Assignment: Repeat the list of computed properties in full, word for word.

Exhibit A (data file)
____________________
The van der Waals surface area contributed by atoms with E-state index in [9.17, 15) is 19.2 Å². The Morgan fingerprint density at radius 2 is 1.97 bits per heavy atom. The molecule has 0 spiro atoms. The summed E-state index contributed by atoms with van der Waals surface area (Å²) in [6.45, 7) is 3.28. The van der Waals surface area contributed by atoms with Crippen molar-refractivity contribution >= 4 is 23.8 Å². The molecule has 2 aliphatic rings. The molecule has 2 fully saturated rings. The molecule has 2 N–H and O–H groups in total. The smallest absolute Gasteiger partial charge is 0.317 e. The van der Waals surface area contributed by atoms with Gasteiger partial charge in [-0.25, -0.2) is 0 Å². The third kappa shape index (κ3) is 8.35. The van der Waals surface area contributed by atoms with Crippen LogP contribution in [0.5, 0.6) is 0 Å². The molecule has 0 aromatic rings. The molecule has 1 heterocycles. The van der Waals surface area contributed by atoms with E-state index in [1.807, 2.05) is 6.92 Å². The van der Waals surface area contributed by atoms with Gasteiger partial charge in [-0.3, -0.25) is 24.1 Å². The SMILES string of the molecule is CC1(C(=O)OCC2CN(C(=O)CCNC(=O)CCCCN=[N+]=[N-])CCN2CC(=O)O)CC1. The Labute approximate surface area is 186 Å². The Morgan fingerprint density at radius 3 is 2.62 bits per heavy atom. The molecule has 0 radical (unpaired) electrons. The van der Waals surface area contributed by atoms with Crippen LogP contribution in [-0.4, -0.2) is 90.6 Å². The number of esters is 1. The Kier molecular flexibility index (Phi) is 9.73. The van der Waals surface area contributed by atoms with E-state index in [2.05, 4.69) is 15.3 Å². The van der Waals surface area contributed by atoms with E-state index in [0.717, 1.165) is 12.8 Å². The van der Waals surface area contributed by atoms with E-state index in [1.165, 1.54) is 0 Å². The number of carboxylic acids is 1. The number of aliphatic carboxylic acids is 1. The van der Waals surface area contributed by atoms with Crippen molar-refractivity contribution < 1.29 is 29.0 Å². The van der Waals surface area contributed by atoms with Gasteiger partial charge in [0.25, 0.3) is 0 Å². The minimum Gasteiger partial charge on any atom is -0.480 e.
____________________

The van der Waals surface area contributed by atoms with E-state index in [9.17, 15) is 19.2 Å². The Morgan fingerprint density at radius 2 is 1.97 bits per heavy atom. The molecule has 0 spiro atoms. The summed E-state index contributed by atoms with van der Waals surface area (Å²) in [6.45, 7) is 3.28. The van der Waals surface area contributed by atoms with Crippen molar-refractivity contribution >= 4 is 23.8 Å². The molecule has 2 aliphatic rings. The molecule has 2 fully saturated rings. The molecule has 2 N–H and O–H groups in total. The smallest absolute Gasteiger partial charge is 0.317 e. The van der Waals surface area contributed by atoms with Gasteiger partial charge in [-0.25, -0.2) is 0 Å². The third kappa shape index (κ3) is 8.35. The van der Waals surface area contributed by atoms with Crippen LogP contribution in [0.5, 0.6) is 0 Å². The molecule has 0 aromatic rings. The molecule has 1 heterocycles. The van der Waals surface area contributed by atoms with E-state index in [1.807, 2.05) is 6.92 Å². The van der Waals surface area contributed by atoms with Gasteiger partial charge in [-0.3, -0.25) is 24.1 Å². The SMILES string of the molecule is CC1(C(=O)OCC2CN(C(=O)CCNC(=O)CCCCN=[N+]=[N-])CCN2CC(=O)O)CC1. The Labute approximate surface area is 186 Å². The Morgan fingerprint density at radius 3 is 2.62 bits per heavy atom. The molecule has 0 radical (unpaired) electrons. The van der Waals surface area contributed by atoms with Crippen LogP contribution in [-0.4, -0.2) is 90.6 Å². The number of esters is 1. The Kier molecular flexibility index (Phi) is 9.73. The van der Waals surface area contributed by atoms with E-state index in [2.05, 4.69) is 15.3 Å². The van der Waals surface area contributed by atoms with E-state index in [0.717, 1.165) is 12.8 Å². The van der Waals surface area contributed by atoms with E-state index in [1.165, 1.54) is 0 Å². The number of carboxylic acids is 1. The number of aliphatic carboxylic acids is 1. The van der Waals surface area contributed by atoms with Crippen molar-refractivity contribution < 1.29 is 29.0 Å². The van der Waals surface area contributed by atoms with Gasteiger partial charge in [0.25, 0.3) is 0 Å². The minimum Gasteiger partial charge on any atom is -0.480 e.